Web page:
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I much admire the late Nietzschean author Jonathan Bowden, so here's an extract about graphic novels from one of his books, which explains why comics are controversial, and how they blur boundaries. He also makes a comment about 'right wing art' which probably seems a little out of place, because he isn't saying anything about the politics of the artists here. He's drawing a parallel with the line-based style of futurist art, the art style best associated with Italian fascism and Axis aesthetics. The style of both futurism and graphic novels (especially manga IMO) allows easy, exaggerated expression of 'linear force'.
"One of the most interesting and despised areas of popular culture is the “funny book” or comic—although the comic book itself has now become a prized form, with the original frames of Batman and Superman fetching large prices at Sotheby’s and other art dealers. The early comics, such as Batman and Superman, were staples of DC comics, based in the Rockefeller Plaza. They were adventure stories for boys, though comics were later to split along the styles of gender specification, and boys enjoyed superhero comics, perhaps War and Battle as well, while girls tended towards romantic comics dealing , in a crude way, with “human situations,” such as Cindy magazine. One can almost hear feminist devotees clucking in the background, but gender specification is an inalienable fact, a biological reality.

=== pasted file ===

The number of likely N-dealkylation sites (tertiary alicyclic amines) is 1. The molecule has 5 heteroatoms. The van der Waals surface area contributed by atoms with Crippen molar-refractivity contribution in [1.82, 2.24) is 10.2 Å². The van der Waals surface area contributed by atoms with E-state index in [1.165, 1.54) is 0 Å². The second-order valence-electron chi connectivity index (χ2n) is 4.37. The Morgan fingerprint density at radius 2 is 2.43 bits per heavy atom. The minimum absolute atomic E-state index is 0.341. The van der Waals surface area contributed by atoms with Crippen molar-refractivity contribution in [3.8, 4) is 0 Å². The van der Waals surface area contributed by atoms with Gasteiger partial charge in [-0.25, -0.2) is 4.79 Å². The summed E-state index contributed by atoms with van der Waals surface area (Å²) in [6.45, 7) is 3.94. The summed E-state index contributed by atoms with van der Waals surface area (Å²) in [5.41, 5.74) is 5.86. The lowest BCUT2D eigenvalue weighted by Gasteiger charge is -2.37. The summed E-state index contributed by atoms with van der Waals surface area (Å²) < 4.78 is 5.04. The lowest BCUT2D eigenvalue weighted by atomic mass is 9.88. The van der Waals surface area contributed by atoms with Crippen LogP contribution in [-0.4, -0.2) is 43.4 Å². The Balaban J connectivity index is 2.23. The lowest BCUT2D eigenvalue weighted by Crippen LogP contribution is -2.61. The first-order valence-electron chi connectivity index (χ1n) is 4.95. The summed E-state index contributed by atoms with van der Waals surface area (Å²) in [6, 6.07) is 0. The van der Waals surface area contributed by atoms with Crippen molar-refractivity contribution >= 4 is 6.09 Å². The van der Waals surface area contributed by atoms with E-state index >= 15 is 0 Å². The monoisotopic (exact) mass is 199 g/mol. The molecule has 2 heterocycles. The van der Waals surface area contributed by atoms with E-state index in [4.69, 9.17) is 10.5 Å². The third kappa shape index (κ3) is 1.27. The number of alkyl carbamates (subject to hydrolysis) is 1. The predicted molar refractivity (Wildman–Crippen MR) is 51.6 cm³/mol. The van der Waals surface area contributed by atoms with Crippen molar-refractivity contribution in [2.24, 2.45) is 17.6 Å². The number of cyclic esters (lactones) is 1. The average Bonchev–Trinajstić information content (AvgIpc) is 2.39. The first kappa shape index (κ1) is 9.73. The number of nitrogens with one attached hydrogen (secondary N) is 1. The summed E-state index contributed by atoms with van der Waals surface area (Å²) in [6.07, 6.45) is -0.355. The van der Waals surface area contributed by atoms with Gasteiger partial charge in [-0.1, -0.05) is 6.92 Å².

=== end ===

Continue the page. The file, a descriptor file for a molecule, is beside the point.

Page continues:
Nevertheless, Batman and Superman were subtly different from each other, and while Superman was more rugged, more all-American, Batman was darker and had more Gothic potential. Indeed, Batman was a mere mortal, unlike Superman, an expression of the vigilante urge in American society. In accordance with liberal stereotypes, of course, Batman was an individual who liked dressing in sado-masochistic uniforms and “beating the hell out of criminals.” He was obviously a man who showed “fascistic symptoms“—elements of pathological retribution, based on the murder of his parents, the Waynes. While Batman himself represented a dark, Gothic atmosphere, his villains, who reappeared in issue after issue, were his alter egos. Moreover, they appeared to be necessarily lightweight; they were villains of humor, charlatans of deviousness, like the Joker, the Riddler, and the Penguin.
The Joker is an interesting figure: a man who always murders his opponents with a smile on his face. This is basically because the smile, the broken leer, is unmovable; it was fixed there either by acid or a radioactive explosion, I cannot remember which—but, unlike Doctor Doom, the villain in The Fantastic Four, a Marvel comic which came along later, the Joker is not a genuinely tragic figure.
Doctor Doom, on the other hand, is a marvelous character, a man who has been terribly disfigured by a chemical explosion. As a result of this, he locks his face and eventually his whole body away in a suit of armour, later covered with beige cloth. Like The Phantom of the Opera in Gaston Leroux’s novel, no-one can see his face without being completely incapacitated—one of the reasons why it has never been shown in a comic panel.
In a sense, therefore, comic books represent orgies of violence, ugliness, meaninglessness, and sado-masochistic violence. Indeed, it is not surprising that Marvel Comics later introduced a character called The Punisher, first as a villain in Spiderman, and then as a hero or anti-hero in his own strip.
Marvel also brought out a highly sophisticated and degenerate comic called Deathlok, which featured a strange freak of science fiction: a half-human robot; a robot which was actually a reanimated and rotting corpse—the corpse of a marine commando, held in a metal casing and with part of its brain replaced by a computer (‘puter), with which the cyborg engaged in constant mental jousts.